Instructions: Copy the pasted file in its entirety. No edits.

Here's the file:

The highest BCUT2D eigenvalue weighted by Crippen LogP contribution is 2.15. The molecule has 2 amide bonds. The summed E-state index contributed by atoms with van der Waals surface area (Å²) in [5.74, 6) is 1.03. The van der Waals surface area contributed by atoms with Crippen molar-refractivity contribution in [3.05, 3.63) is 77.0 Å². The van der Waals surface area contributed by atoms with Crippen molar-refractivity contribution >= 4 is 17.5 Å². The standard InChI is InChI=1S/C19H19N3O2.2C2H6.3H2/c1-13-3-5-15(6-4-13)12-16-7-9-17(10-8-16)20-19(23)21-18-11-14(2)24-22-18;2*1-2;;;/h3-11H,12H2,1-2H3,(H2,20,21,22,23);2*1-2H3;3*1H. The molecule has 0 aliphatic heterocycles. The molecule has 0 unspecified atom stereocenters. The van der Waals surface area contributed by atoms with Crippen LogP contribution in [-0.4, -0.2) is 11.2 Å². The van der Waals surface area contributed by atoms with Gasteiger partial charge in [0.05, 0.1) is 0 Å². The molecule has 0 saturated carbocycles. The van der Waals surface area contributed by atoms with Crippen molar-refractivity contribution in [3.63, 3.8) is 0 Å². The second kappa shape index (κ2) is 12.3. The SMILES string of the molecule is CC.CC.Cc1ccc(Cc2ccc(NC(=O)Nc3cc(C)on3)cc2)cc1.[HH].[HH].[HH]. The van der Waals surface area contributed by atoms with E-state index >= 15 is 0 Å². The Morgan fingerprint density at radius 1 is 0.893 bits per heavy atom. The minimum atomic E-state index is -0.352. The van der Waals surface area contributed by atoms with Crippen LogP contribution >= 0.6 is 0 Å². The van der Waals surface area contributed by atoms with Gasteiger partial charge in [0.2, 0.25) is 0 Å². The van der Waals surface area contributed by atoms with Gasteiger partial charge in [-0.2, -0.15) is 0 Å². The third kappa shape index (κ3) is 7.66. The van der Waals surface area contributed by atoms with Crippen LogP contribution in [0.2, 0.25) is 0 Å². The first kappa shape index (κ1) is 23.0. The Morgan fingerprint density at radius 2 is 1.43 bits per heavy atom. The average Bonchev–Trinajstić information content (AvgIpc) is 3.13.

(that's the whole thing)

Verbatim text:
The highest BCUT2D eigenvalue weighted by Crippen LogP contribution is 2.15. The molecule has 2 amide bonds. The summed E-state index contributed by atoms with van der Waals surface area (Å²) in [5.74, 6) is 1.03. The van der Waals surface area contributed by atoms with Crippen molar-refractivity contribution in [3.05, 3.63) is 77.0 Å². The van der Waals surface area contributed by atoms with Crippen molar-refractivity contribution >= 4 is 17.5 Å². The standard InChI is InChI=1S/C19H19N3O2.2C2H6.3H2/c1-13-3-5-15(6-4-13)12-16-7-9-17(10-8-16)20-19(23)21-18-11-14(2)24-22-18;2*1-2;;;/h3-11H,12H2,1-2H3,(H2,20,21,22,23);2*1-2H3;3*1H. The molecule has 0 aliphatic heterocycles. The molecule has 0 unspecified atom stereocenters. The van der Waals surface area contributed by atoms with Crippen LogP contribution in [-0.4, -0.2) is 11.2 Å². The van der Waals surface area contributed by atoms with Gasteiger partial charge in [0.05, 0.1) is 0 Å². The molecule has 0 saturated carbocycles. The van der Waals surface area contributed by atoms with Crippen molar-refractivity contribution in [3.63, 3.8) is 0 Å². The second kappa shape index (κ2) is 12.3. The SMILES string of the molecule is CC.CC.Cc1ccc(Cc2ccc(NC(=O)Nc3cc(C)on3)cc2)cc1.[HH].[HH].[HH]. The van der Waals surface area contributed by atoms with E-state index >= 15 is 0 Å². The Morgan fingerprint density at radius 1 is 0.893 bits per heavy atom. The minimum atomic E-state index is -0.352. The van der Waals surface area contributed by atoms with Crippen LogP contribution >= 0.6 is 0 Å². The van der Waals surface area contributed by atoms with Gasteiger partial charge in [0.2, 0.25) is 0 Å². The van der Waals surface area contributed by atoms with Gasteiger partial charge in [-0.2, -0.15) is 0 Å². The third kappa shape index (κ3) is 7.66. The van der Waals surface area contributed by atoms with Crippen LogP contribution in [0.2, 0.25) is 0 Å². The first kappa shape index (κ1) is 23.0. The Morgan fingerprint density at radius 2 is 1.43 bits per heavy atom. The average Bonchev–Trinajstić information content (AvgIpc) is 3.13.